Kao submitted at least two fraudulent PPP loan applications, prosecutors allege.

They claim he falsely inflated the number of employees on the loan application, and falsely certified that the applicant and its affiliates would not receive, and had not received, another PPP loan.  

He was charged with two counts of bank fraud and five counts of money laundering. 

Kao will make his initial appearance in court in Honolulu on Thursday, before U.S. District Court Judge Kenneth J. Mansfield. 



a man wearing a suit and tie: Martin Kao, CEO of Navatek - now Martin Defense Group - was arrested on Wednesday


© Provided by Daily Mail
Martin Kao, CEO of Navatek – now Martin Defense Group – was arrested on Wednesday



David M. Dooley in a suit and tie: Kao (right) is the CEO of Navatek, which specializes in contracts for the Department of Defense and Nasa, among others


© Provided by Daily Mail
Kao (right) is the CEO of Navatek, which specializes in contracts for the Department of Defense and Nasa, among others

Kao in 2017 was appointed CEO of Navatek, a defense company with contracts for the Defense Department and Nasa.

Five days before his arrest Kao announced that the company was being renamed Martin Defense Group, after him.

‘While I respect and value Navatek’s history, our re-branding as Martin Defense Group allows us to turn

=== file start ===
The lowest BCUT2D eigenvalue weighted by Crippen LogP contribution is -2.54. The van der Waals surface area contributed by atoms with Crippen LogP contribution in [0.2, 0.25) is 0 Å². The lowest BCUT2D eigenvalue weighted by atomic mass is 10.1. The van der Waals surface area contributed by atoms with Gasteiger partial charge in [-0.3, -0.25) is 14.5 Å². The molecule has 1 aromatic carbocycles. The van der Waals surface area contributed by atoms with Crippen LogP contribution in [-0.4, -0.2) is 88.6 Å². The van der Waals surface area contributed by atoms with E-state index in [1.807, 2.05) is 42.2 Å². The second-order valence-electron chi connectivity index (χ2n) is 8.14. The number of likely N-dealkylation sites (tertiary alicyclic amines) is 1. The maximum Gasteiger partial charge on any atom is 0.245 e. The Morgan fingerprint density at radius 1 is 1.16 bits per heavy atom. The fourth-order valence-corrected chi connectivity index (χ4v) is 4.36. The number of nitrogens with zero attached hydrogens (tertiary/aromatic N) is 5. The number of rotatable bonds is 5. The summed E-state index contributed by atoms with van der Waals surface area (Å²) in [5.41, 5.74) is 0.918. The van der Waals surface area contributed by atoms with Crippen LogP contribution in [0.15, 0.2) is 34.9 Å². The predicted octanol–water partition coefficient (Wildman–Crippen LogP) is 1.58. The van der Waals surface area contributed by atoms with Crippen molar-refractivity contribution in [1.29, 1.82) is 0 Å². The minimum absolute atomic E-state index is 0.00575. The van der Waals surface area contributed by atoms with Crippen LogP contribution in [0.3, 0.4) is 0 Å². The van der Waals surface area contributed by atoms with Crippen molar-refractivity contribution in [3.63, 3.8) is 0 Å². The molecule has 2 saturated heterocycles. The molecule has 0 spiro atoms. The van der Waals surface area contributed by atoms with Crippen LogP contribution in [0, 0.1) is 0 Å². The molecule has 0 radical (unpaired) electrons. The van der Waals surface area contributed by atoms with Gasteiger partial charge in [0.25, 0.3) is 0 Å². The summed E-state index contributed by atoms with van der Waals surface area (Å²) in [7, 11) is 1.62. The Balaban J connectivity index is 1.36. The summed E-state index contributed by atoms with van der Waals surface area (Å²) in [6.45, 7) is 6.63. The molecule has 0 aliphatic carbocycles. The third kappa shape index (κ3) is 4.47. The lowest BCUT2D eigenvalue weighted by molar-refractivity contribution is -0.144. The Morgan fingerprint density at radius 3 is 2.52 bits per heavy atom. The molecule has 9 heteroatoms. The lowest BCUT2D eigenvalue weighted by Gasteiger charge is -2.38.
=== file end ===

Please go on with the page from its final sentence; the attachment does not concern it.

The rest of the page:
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Hawaii defense contractor accused of $12.8M in fraud coronavirus PPP loans

A Hawaii defense contractor has been charged with bank fraud and money laundering for stealing more than $12.8 million in Paycheck Protection Program money meant to assist businesses affected by the coronavirus pandemic, federal authorities alleged Wednesday.

Martin Kao, CEO of Martin Defense Group LLC, formerly known as Navatek LLC, transferred more than $2 million into his own personal accounts, a criminal complaint said.

Kao also submitted at least two fraudulent loan applications, authorities said.

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“According to the charges, Kao falsely inflated the number of employees on the loan application and falsely certified that the applicant and its affiliates would not receive, and had not received, another PPP loan,” the U.S. attorney’s office in Hawaii said in a statement.

Congress authorized the Paycheck Protection Program, known as PPP, in March to provide emergency financial assistance to those suffering economic effects of the pandemic through forgivable loans to small businesses for job retention and other expenses.

Investigators talked to an executive and a former employee who said the company wasn’t affected by the pandemic, according to the criminal complaint.